Other than “it’s fun”, which I won’t comment on, what do these people throwing eggs hope to achieve?

Sure, the question is coming from the message-board’s resident Tory, but it represents a theme that I’ve found emerging both in the mainstream media and on blogs. The protest was counter-productive, they say. Or it was hypocritical… restricting the free speech of fascists is surely the tactic of fascism, they say. Let him have his say and he’ll dig his own grave, they say.

They say a lot of things. But they are generally talking shit.

See first thing to point out is that this isn’t really a Free Speech (capital letters) issue. The “right to free speech” is about the freedom to express your views — yes, even reprehensible ones — without fear of prosecution. What it isn’t about, is guaranteeing anyone the right to be the loudest speaker in a given public place. The BNP have the right to stand for election. They have the right to distribute leaflets, publish a web site, hold meetings and so forth.

But when they start to spout their vile garbage in public, then others have the right to express their disgust. To heckle. To shout them down if they see fit. As for what this achieves…? It is a stark message to those 800,000 voters — and to anyone tempted by the rhetoric of fascism — that these views are contemptible. As are those who espouse them. It is a demonstration that those who would give voice to racism will be challenged. A reminder that the rest of us won’t allow this prejudice to gain ground.

Griffin should not be arrested for stating his views. But each time he does so in public, he should be challenged. And each public utterance of racism should be drowned out by a thousand voices in opposition.

3 comments  |  Posted in: Opinion

May 2009

A glance around Europe

With the European elections almost upon us, I figured I’d present a quick round-up of what stories are being covered by the media throughout the continent. Based purely on a single, unscientific glance at what currently has the most “related stories” on that country’s google news page. Given that this can literally change from minute to minute, it’s hardly something to which a lot of meaning should be attributed. So fair warning, and on with the round-up…

Britain: Julie Kirkbride and Margaret Moran to quit at next election

Two MPs locked in high-profile battles with their constituents over expenses claims ended their parliamentary careers within 10 minutes of each other yesterday when Tory Julie Kirkbride and Labour’s Margaret Moran announced their intention to stand down at the next election.

I myself have been preoccupied with the expenses katzenjammer of late, so I can hardly blame Britain for it’s preoccupation. I’ve found it endlessly fascinating from the standpoint of group psychodynamics as well as psychologically interesting on the level of individual MPs. See, I have some theories about the nature of political power and the effect it can have on both groups and individuals. And this scandal is like a public demonstration of my views. All wrapped up in a thick blanket of genuine absurdity… with moats and duck-islands and claiming back unpaid taxes on expenses. I think it’s fab. But while lots of people are speculating about the impact this will have on the election results, there’s not many people actually discussing the elections themselves.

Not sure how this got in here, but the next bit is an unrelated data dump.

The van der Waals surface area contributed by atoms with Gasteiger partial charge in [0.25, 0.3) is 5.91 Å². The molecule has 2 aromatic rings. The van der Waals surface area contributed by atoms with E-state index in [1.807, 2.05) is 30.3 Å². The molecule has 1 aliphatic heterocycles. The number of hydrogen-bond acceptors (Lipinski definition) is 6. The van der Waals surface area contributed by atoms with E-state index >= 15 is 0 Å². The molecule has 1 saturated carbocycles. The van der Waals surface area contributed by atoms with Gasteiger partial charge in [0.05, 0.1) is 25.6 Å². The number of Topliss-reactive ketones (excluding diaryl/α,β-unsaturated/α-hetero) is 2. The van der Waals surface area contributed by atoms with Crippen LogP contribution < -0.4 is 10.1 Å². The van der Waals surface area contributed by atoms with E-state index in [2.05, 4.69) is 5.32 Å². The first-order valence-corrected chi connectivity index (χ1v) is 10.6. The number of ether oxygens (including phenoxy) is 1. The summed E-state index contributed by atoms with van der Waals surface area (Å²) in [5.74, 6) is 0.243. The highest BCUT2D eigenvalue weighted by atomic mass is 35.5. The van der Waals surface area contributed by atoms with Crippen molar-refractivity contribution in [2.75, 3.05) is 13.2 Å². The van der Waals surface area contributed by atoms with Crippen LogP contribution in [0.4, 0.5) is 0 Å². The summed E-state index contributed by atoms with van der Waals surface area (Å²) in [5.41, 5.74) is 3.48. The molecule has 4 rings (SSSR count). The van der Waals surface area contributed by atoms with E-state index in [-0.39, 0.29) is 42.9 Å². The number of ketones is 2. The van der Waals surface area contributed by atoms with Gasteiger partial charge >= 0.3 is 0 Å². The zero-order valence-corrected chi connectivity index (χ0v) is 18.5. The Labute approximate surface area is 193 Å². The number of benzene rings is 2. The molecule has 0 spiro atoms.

Well… excluding all the talk about how well the ultra-nationalist BNP might do. The elections are being covered from that angle, sadly enough. I don’t see the BNP as quite the threat that many view them as. Not because I don’t think they’re reprehensible. They are, and I do. But because I think they’re incompetent. If they were to get an MEP or two, I suspect it would result in the party splintering within a couple of years. Of course, I want to see them do badly. But I think a small taste of power could do serious damage to them. Clouds and silver linings and what have you.

France: Scientology on Trial in France: Can a Religion Be Banned?

As a fiercely secular nation, France has always had an awkward relationship with religious groups. Officials often find themselves struggling to strike the delicate balance between maintaining church-state separation and honoring the right of citizens to express their faith. But in the current case against the U.S.-based Church of Scientology, authorities have abandoned their usual attempts at fine-tuning religion’s standing in French society — instead, they want to ban Scientology from France altogether.

I’m doing something of a disservice to the French here. The elections have a media profile (according to my own unscientific assessment of the google news sites) slightly higher than the scientology trial. Sarkozy appears to be talking tough on crime because of the rise of the far right. So we’re unlikely to see a Gallic drift leftwards during this election. Isn’t it weird how the far right so easily sets the agenda for the centre right, but for the past three decades the centre-left has been steadfastly distancing itself (policy-wise) from its ideologues? I’m (honestly) not making any value judgment there; it’s just an observation.